I don’t usually respond to negative comments, but I am compelled to do so here because I feel there is an opportunity for dialogue on a subject that many struggle with and is very relevant in today’s times.
As the most popular post on my blog, ‘Why Don’t You Look More Like Your Mother?’, continues to receive a lot of attention, one recent comment has brought me back to the subject of race, specifically, mixed race, and the desire of some truly ignorant people to deny the existence of others, because they do not ‘fit’ the stereotype of how ‘mixed race’ people should look.
Here is the comment left on November 3, 2017:
I’m sorry, but just like your mother’s biological father was kept from her, your real mother was kept from you. Eartha pretended to have a baby that she didn’t actually have.. she adopted and pretended that she gave birth. It’s sad. There is nothing wrong with adoption, but lying and pretending is wrong!
I’ve seen countless black women with half white children..and they look HALF white AND even if the child looks more like the white father..there are still traits from the mom.
You can’t hide DNA and you can’t fake it.
Your childhood pics are of a little WHITE girl..not a biracial girl.
Heidi Klume is about as white as anyone can get and her mixed children look MIXED and LOOK LIKE HER. I think it was a disservice to you to lie to you. I also don’t know why Eartha felt she was Light-SKIN..she was brown and didn’t resemble anyone biracial.
These pics show a completely WHITE child who looks absolutely nothing like Eartha Kitt.
It’s one of the biggest lies ever told!
Eartha had such a distinctive look, her biological child would look like her in SOME way. There’s absolutely no way anyone can believe that these pics of a white child, actually came from..[biologically] from Eartha Kitt. Sorry!
This is not like me but…
People who know me will tell you that I tend to shy away from controversy. My mother was the outspoken one in the family, but since she is no longer here, I will step up and let my voice be heard.
I do not bring up this person, whose real name I do not know as he or she only identifies themselves as ‘Truth’ (which in itself is telling), to ‘gang up’ or ’embarrass’ him or her. I use this person’s commentary to show how ‘being different‘ makes one a target. OK, I know many of you are rolling your eyes and saying “Duh, Kitt. Tell us something we don’t know”, and I’m certainly not throwing a pity party here or feeling sorry for myself. But, I do find it interesting that because (in this instance), I don’t fit the multi-racial look for this person, they feel compelled to deny that I am even who I am.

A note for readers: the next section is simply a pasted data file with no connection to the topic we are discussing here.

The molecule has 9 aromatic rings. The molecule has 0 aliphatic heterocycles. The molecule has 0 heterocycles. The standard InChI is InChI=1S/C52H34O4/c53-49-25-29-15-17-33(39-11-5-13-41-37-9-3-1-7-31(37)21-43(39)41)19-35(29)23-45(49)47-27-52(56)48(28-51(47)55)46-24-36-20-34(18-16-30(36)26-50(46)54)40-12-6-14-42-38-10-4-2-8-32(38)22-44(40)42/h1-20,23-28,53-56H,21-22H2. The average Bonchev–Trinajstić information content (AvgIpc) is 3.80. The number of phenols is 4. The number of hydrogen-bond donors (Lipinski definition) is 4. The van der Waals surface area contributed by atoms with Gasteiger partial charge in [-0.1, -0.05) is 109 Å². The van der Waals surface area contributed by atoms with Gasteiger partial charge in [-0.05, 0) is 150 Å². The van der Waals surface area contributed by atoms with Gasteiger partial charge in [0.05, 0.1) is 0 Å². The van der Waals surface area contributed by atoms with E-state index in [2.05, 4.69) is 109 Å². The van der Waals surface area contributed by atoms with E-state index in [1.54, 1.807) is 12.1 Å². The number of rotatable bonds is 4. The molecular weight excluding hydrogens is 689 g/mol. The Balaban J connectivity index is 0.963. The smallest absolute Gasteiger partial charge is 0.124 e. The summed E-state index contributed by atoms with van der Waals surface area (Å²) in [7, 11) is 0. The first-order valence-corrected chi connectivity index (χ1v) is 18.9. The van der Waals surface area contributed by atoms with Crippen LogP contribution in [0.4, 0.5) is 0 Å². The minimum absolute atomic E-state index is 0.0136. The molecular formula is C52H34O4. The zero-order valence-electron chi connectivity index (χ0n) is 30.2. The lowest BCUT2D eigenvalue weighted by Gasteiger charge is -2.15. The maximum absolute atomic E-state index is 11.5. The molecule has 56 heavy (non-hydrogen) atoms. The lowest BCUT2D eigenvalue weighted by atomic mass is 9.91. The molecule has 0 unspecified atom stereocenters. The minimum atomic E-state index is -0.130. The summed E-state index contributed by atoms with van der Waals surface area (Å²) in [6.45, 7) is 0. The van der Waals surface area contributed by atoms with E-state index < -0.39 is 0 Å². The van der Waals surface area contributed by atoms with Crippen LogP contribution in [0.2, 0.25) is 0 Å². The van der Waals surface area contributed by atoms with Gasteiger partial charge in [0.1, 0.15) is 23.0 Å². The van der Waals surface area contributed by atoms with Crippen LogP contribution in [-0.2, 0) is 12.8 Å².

This is something my mother struggled with throughout her life. Because of her skin color, she was called a ‘Yella Gal’ as a child in South Carolina, and that was a memory she carried all of her life. As an artist of color, record labels wanted her to be ‘Jazz. Gospel. Blues’, and she fought that need to be ‘categorized’.
Now, one of the things I often mention when I speak or give interviews, is the great joy my mother got from having given birth to this ‘mutt’, a child who would be hard to confine to one racial box. She would say to me, “You are like a walking United Nations. You either break every rule or fill every quota, depending on where you are.” My mother despised society’s need to neatly categorize everything. Especially people and art. When asked what race she identified with, she would say, “the human race”. This is not to take away from those who choose to call themselves whatever they choose. That was what she felt was the beauty of ‘Freedom’. The right to choose for oneself. She was not one to judge. My mother raised me to respect EVERY thing and EVERY one, and see the beauty in ALL.
So, when a person says to me that I was adopted, and my mother hid that from me all my life, because I don’t possess the ‘features’ that person feels I should have, is in a way, denying my very existence. And, I feel, it is that need to ‘fit another person’s idea of what one should be’, that creates conflicts in all aspects of our world.
Please don’t get on me saying that there’s nothing wrong with adoption. I know that. I think adoption is fabulous. I am only making reference to my self and my life with my mother, in response to what Mr. or Ms.’Truth’ has said.
A bedtime story my mother often read to me The Sneetches, by Dr Seuss. If you aren’t familiar with it, I highly recommend you get it, in fact, I think it should be a must-read for everyone.
It’s the story about a group who felt superior to others because they had stars on their bellies. Along comes a salesman who can put stars on the ones that have none, and then the original star-bellied Sneetches want their stars removed so they can justify their nastiness. As the story progresses, the groups go in and out of the ‘star on/star off’ machine until no one is sure who is who anymore and realize after they’ve spent all their money trying to acquire a valid reason for being mean, that it was time, energy and money all wasted.
The irony is that if you look past hair color and skin color, I actually do look like my mother. No, I do not sound like her or have her vocal abilities. That talent seems to have skipped a generation, and now resides in my children. I do have her legs. One day I may show them to you. And, I have the gift of the love she gave me and the example she set on how to live a life to its fullest with kindness, acceptance and giving.
May we all strive to live that way.
Remember ~Treasure ~ Love. Kitt